Weekly Wheat Review
Wheat sinks into bearish muck.
Published: Jun 14, 2013
If a picture is worth a thousand words, wheat charts are a book most growers don't want to read. It's hard to find a chart in the complex that isn't bearish.
Kansas City July, which once held plenty of promise, slipped to new lows, honing in on the $7 level it last visited a year ago. Weekly nearby charts in Chicago and KC are threatening to break below long-term support lines off major lows, threatening a larger downturn. Even spring wheat, which faced planting delays that could knock out 1 million acres or more, couldn't hold $8 on new crop contracts.
If the charts are correct, wheat not only is getting cheaper, it could get a whole lot cheaper. For that to happen speculative hedge funds would have to extend their already short positions substantially more.
Wheat sinks into bearish muck.
End users are starting to cover their needs, but they have alternative sources. Harvest is starting in the Black Sea region, which appears to be recovering some of the market share it lost after stopping sales this winter and spring. Prospects are improving in Canada, and Australian production could be much better than initial fears from planting delays.
Moreover, more corn should be available this year, decreasing one source of demand. Argentina won't be exporting much if any wheat this year, but that haven't been a factor in the international market for a while.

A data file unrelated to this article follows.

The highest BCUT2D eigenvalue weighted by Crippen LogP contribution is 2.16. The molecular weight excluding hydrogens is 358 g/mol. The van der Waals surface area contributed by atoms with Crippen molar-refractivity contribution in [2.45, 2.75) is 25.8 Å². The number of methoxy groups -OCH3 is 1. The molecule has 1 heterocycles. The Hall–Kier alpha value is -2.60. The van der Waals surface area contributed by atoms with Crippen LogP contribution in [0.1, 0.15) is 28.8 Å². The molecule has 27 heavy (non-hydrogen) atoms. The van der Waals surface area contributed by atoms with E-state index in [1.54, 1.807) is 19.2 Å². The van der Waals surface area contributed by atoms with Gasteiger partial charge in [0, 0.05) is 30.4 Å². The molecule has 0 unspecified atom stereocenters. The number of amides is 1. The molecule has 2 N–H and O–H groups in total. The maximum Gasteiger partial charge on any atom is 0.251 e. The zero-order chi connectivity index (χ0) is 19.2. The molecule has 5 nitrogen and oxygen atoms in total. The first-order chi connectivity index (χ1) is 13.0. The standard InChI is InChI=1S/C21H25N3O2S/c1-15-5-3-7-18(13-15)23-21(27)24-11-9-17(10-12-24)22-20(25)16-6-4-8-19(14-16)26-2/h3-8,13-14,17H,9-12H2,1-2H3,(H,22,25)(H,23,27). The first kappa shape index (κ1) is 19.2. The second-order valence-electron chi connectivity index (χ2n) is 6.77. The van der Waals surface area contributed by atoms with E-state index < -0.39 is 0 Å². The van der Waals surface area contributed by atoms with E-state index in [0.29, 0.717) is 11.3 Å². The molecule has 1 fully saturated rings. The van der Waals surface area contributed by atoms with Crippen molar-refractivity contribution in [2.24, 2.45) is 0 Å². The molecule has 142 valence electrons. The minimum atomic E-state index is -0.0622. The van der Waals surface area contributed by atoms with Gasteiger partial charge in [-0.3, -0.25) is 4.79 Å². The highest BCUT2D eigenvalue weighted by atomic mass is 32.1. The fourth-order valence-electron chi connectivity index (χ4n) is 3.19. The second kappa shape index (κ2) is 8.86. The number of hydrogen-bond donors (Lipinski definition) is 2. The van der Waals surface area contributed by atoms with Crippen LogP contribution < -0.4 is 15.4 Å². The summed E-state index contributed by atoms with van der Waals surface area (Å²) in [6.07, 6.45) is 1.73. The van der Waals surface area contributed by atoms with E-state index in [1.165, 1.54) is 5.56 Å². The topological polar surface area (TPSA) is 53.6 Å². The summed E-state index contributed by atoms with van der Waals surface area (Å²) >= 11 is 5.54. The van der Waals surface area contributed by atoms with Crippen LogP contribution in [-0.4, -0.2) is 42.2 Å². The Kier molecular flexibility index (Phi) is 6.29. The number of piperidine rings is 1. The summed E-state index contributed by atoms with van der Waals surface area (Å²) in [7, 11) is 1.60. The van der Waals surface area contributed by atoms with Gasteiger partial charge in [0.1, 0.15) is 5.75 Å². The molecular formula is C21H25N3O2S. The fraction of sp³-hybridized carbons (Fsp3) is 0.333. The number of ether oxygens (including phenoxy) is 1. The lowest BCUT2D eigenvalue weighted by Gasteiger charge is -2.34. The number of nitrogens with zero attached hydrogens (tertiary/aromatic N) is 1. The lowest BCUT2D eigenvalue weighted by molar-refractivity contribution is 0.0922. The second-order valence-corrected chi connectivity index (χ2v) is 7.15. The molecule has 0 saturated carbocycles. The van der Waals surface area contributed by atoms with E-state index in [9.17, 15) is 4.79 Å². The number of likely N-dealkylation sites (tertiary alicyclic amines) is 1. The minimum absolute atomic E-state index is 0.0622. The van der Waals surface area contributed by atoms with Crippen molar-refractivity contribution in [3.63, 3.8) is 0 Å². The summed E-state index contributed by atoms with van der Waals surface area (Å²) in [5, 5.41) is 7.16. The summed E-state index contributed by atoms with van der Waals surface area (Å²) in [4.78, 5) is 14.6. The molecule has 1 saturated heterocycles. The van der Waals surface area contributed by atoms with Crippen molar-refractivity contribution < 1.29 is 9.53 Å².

The good news for many producers is Revenue Protection. Harvest prices are being set now for some hard red winter wheat contracts, with the average around $1.45 lower than the base price discovered last fall for Kansas, Texas and Oklahoma. But come July 1, these growers have no downside protection. Basis in some areas is stronger than normal, suggesting potential to reduce the risk of falling prices by selling cash wheat and taking an RP check if available on at least a portion of unpriced production.
Growers elsewhere will have longer to evaluate the market, and short old crop corn supplies could provide stronger feed demand than normal. After new crop corn hits the pipeline, however, the gut slot this fall could be significant.
Download the complete Weekly Wheat Review report using the link below.
Senior Editor Bryce Knorr first joined Farm Futures Magazine in 1987. In addition to analyzing and writing about the commodity markets, he is a former futures introducing broker and is a registered Commodity Trading Adviser. He conducts Farm Futures exclusive surveys on acreage, production and management issues and is one of the analysts regularly contracted by business wire services before major USDA crop reports. Besides the Morning Call on www.FarmFutures.com he writes weekly reviews for corn, soybeans, and wheat that include selling price targets, charts and seasonal trends. His other weekly reviews on basis, energy, fertilizer and financial markets and feature price forecasts for key crop inputs. A journalist with 38 years of experience, he received the Master Writers Award from the American Agricultural Editors Association.
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Tagged: usda, winter wheat, hard red winter wheat